Harnessing the Jamaican sun

Feb 9, 2007 06:02 pm
Harnessing the Jamaican sun

Hey Guys, here comes another newby.

I live in Jamaica, and  I'm involved with a chicken farm that has 5 chicken houses, 420ft * 60ft. The combined power usage is an average of 20,000 Kwh/month, at a cost of JA$400,000.00 (US$1= JA$67). I would like to go off-grid eventually but in a phased basis,as the on-grid rebates are not economically feasible.
The solar pannels will be mounted on the roof of the chicken houses.
1. Would it be better to tie all the chicken houses into one large system, or give each house its own pannels, inverter and batties. If the latter option is better, should I start with each house as an on-grid and add the storage later?
2. Jamaica gets a hurricane every couple of years. What is the best way to protect such a large system against hurricanes.
3. What would be the best kind of pannel for my hot climate. Outdoor tempreture often reach 33 degress celcius.
« Last Edit: Feb 9, 2007 06:04 pm by Winston Hamilton »
6 Posts
Mar 10, 2007 11:33 am
Re: Harnessing the Jamaican sun

Winston, looks like your query is not getting much response, so let me see if I can help. I spent 6 years in Trinidad doing engineering and project work, so I have a bit of experience in the Caribbean.

First, a few questions:
1. Does Jamaica have net metering, ie, can you sell your power back to the power company? This is an important consideration, since batteries will be a significant issue otherwise.
2. What is the power going for? I know chicken farms use a lot of lighting, but that seems like a lot of juice. I'd be willing to bet that more efficient lighting and/or equipment is a better investment, both in terms of economics and effect on energy use.
3. If you really want to go with an alternative energy source, have you considered wind power? My experience is that in most cases wind power is a better alternative than photovoltaics, particularly in an area with good trade winds.

The good news is that between possible inefficiencies and the high cost of power in your location, it seems very likely you can make some very attractive investments in reducing your energy use.

For general discussion on alternative energy sources, you can go to my blog at:


Energy Guru
163 Posts
Mar 12, 2007 01:51 pm
Re: Harnessing the Jamaican sun

Hi Winston,

I live in the Cayman Islands and our energy costs are about the same as yours. Perhaps even a bit higher as the utility company has a "fuel factor" which they increase as the cost of fuel for them goes up without having to go to any government agency for authorization.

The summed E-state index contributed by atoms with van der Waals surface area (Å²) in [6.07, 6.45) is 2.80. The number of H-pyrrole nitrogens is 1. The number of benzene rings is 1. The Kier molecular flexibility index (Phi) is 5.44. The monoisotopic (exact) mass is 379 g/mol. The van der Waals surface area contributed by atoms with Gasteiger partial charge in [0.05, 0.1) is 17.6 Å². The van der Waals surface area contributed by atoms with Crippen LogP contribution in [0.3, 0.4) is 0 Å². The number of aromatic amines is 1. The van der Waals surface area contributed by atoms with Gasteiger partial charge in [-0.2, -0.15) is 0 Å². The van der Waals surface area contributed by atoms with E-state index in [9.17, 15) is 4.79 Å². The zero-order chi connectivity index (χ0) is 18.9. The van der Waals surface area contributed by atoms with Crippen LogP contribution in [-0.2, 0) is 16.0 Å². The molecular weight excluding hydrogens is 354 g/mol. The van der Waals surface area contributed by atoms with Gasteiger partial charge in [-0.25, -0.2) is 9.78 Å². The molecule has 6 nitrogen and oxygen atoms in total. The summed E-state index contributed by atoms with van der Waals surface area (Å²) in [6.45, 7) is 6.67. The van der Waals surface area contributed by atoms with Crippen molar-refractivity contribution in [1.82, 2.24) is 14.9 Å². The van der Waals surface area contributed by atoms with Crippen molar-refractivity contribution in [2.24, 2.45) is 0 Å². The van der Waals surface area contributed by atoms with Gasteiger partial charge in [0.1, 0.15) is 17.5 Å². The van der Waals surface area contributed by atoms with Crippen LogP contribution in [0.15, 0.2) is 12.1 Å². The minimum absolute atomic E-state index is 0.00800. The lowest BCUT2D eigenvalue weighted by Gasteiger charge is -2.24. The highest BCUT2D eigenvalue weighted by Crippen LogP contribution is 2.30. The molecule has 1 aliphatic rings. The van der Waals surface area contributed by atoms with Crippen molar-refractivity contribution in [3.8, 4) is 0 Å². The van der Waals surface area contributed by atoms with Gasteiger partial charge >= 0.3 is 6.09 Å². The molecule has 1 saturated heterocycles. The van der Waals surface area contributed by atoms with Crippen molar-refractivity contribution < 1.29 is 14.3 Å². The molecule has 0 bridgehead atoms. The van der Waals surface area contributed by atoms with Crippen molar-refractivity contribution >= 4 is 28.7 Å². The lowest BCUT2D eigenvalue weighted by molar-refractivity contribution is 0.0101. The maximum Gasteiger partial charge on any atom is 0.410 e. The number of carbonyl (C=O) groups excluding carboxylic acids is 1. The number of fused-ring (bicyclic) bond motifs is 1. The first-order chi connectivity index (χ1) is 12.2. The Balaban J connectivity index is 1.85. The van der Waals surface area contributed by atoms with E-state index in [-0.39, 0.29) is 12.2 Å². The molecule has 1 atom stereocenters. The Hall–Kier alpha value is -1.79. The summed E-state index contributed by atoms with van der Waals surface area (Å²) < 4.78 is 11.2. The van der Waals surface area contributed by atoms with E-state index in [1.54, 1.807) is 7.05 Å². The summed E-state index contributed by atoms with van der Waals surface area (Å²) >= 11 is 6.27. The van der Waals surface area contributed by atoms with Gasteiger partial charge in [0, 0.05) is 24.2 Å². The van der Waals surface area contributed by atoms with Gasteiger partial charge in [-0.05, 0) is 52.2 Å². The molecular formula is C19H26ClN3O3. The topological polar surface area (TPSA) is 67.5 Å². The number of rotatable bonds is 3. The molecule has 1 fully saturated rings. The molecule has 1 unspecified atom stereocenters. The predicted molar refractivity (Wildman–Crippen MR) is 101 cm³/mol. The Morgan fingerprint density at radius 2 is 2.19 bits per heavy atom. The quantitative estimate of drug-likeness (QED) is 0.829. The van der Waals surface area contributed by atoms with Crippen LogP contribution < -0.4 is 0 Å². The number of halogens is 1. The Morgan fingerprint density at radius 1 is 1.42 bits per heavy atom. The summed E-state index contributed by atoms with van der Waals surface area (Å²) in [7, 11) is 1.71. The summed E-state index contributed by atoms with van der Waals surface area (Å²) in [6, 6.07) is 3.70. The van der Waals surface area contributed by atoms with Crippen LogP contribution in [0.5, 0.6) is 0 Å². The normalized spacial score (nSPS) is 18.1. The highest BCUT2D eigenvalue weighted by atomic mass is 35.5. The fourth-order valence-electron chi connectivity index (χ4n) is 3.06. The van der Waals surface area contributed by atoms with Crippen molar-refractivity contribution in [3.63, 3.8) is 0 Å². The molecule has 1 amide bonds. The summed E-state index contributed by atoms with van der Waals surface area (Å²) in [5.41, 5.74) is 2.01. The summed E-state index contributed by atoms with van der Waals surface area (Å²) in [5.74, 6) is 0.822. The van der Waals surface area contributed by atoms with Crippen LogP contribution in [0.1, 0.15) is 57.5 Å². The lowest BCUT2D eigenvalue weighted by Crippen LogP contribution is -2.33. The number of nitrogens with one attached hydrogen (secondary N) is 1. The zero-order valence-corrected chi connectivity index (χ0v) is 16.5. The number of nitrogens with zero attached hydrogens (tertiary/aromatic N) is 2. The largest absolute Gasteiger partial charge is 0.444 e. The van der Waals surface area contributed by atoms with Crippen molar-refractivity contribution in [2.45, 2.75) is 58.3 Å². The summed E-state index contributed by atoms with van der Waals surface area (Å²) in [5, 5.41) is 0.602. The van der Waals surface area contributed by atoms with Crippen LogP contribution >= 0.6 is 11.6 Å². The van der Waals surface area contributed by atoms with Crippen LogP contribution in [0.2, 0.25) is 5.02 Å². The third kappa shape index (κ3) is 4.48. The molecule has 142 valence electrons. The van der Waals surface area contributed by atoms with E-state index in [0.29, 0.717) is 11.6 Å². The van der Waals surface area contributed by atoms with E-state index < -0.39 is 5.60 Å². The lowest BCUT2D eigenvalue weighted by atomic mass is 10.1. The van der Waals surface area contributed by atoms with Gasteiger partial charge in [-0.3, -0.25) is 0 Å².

I'm not sure what you mean by on-grid rebates not being economically feasible. Any money that you can get for power not being used is better than nothing. My local utility does not allow grid-tie so that is not an option for me, although I have purchased an inverter with grid-tie capability.

I've done quite a bit of research and I can't find any economic reasons for going off-grid. It depends on the pattern of your power usage, but storage capacity is always expensive, so I have quite literally taken the old adage "make hay while the sun shines" and applied it to my own situation. An example of this is my pool pump only runs during peak sun hours. Now on to some of your questions.

1. Economies of scale works in solar as it does in everything else, but separate systems mean that you don't have all of your eggs in one basket. It depends on the distance and arrangement between each of your chicken houses, but unless each of your chicken houses uses exactly the same amount of energy and at exactly the same time, then one large unit directing the energy to where it is needed will probably work best. Note that one large unit could actually be several smaller units from the same manufacture combined on the same power panel.

2. Hurricanes. We received a visit from Hurricane Gilbert in September 1988 shortly after it devastated Jamaica. There were a few recorded wind gusts of around 150mph and lots of downed utility poles, but most Caymanians now consider Hurricane Gilbert "cigarette smoking" weather. In September 2004 Hurricane Ivan battered us with 150mph sustained winds and gusting over 200mph for about 20 hours. I have designed a system that does not require any penetration of my roof, and in the event of a hurricane warning the panels come down and go into the house with me. I will try to get some pictures of my system up on this site in the next few months.

3. Panels in hot weather. Again I read as much as I could on this topic but could not find any independent comparisons. Based on everything that I read, the Sanyo 200 watt panels were my preference, but I was swayed by the economics of using the Evergreen 120 watt "B" modules and so far I am extremely pleased with them.

One site that I found very helpful during my research was the California Energy Commission. They test and authorize all solar equipment used in California and you might want to look at what ratings they give to solar panels compared to what the manufacture puts on them.
1 Posts
Jul 4, 2007 02:46 am
Re: Harnessing the Jamaican sun


A few months later, just seeing your post!

Give me a call at 9225201 (Kingston). I may be able to assist you.

Paul Beswick.

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